Claire: Yeah, absolutely. And I know that parents get concerned when they feel like their young children aren't meeting those textbook milestone moments for language development. And, absolutely, if you have any concerns, talk to your pediatrician about that, and they'll set you up with the resources that you need to explore that. Also, I just wanna remind everyone out there that child development does not move on a linear upward way. It is like a big squiggly line on a graph. And milestones happen at different rates for all children. Every child is different, and, in fact, there's a whole school of developmental theory about touchpoints that was developed by Berry Brazelton where he actually noticed that there can be a regression in skills right before a huge burst.
So, it might be that if you're noticing your baby or toddler is having a tricky time with language development, maybe, that they're not officially delayed, it might just be a little bit of a regression before a huge cognitive burst in language development, right? And if that overlaps with all the mask-wearing that we've been doing, that's just bad timing. But, you know, keep an eye on it, you know your child best, of course, and you can always check in with the experts in your life if you're feeling really worried about it. And there's just so much more to language development than watching lips move.
You know what it is really great for developing language skills is playing. And I know our regular listeners are thinking, "Oh, my goodness, you're talking about playing again." Yes, we are, because play helps in all areas of child development. Rachel and I will go blue in the face saying it, but those serve and return conversations where you're asking your baby a question and you're waiting for a response, and they're saying it back, peekaboo, sign language with them, that is language development in the form of play. You're playing with your baby, and then your toddler is the same way.
Any kind of labeling you can do. You're at the grocery store, you're labeling the fruits. You're talking about the colors, you're talking about the people walking by. You're listening to the music. It's all part of language development. It's all happening in the receptive and the expressive. So you don't have to get out worksheets and flashcards and all that stuff, you can just play, read books, sing songs. We actually have an amazing resource on our website if you look up World At Home on the Bright Horizons web page, we have a lot of at-home activities you can be doing with your children anytime that promote all areas of development, including language development. So definitely check that resource out. It's there for you.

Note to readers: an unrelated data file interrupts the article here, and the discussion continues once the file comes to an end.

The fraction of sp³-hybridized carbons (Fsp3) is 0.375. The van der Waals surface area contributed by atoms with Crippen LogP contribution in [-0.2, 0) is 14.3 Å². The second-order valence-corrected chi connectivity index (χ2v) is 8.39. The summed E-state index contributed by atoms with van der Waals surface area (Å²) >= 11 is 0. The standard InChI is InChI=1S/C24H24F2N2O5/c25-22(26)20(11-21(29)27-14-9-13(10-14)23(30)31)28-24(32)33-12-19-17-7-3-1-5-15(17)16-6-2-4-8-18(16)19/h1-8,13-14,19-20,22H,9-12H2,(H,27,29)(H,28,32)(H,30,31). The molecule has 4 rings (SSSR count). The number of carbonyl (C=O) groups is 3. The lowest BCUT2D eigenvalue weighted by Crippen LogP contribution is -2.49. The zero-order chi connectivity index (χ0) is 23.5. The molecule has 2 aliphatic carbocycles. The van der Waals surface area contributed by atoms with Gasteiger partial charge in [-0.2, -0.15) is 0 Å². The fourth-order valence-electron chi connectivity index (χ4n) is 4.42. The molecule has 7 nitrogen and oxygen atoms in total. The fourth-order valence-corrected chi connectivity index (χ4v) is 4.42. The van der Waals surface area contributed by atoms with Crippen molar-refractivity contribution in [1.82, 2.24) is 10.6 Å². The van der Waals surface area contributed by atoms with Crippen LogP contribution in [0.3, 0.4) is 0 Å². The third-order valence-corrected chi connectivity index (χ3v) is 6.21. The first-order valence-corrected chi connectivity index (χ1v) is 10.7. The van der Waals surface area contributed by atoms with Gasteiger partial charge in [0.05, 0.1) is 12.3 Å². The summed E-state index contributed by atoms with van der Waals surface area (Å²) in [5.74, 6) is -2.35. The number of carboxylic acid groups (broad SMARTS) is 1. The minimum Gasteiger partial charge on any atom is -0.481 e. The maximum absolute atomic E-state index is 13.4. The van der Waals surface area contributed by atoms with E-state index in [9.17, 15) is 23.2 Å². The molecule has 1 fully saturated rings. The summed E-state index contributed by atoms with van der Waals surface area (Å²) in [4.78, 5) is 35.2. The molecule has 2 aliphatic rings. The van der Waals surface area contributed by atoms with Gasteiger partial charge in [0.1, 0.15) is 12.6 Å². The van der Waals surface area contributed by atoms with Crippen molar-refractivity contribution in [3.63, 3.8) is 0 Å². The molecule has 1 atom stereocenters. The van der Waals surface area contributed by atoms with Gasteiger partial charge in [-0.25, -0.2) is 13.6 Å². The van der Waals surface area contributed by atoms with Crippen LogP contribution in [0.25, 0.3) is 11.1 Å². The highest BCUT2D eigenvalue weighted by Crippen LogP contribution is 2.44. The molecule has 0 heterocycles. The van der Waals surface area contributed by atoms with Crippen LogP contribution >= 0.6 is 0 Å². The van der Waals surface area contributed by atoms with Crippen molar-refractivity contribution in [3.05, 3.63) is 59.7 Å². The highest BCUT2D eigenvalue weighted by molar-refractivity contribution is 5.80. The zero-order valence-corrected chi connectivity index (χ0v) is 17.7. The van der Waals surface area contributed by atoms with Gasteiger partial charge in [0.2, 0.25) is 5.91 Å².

Rachel: Yeah. One of my favorite quotes is from Magda Gerber and it is something to the effect of "Earlier is not better." As parents, we're always looking for a very understandably a physical sign, a visible sign that our child has developed a new skill. A lot of early language development is hard to see that, so we're looking for things like can they say their ABCs. Well, often, when they learn that ABC song, that's just pure memorization. They haven't actually learned anything about those letters. So it's really cute to listen to them say it.
I remember one of my daughters would just go, la, la, la to get through the elemental part. Because she had no idea what anyone was saying. But it is just a cute song for them at that point. They haven't connected those letters as symbols and sounds that make up words, that communicate something.
So, think about as you were talking about we're worried about maybe milestones, thinking about the milestones and really looking at what is happening in terms of how they're developing their full language and literacy skills, not just the manifestation of a whole bunch of behind the scenes work happening, and then all of a sudden they say something. So, you're right, there's a lot of other ways to develop language and literacy beyond the lip-reading, and there is a lot of it happening if you're having those natural experiences, whether it's with a teacher or with an adult.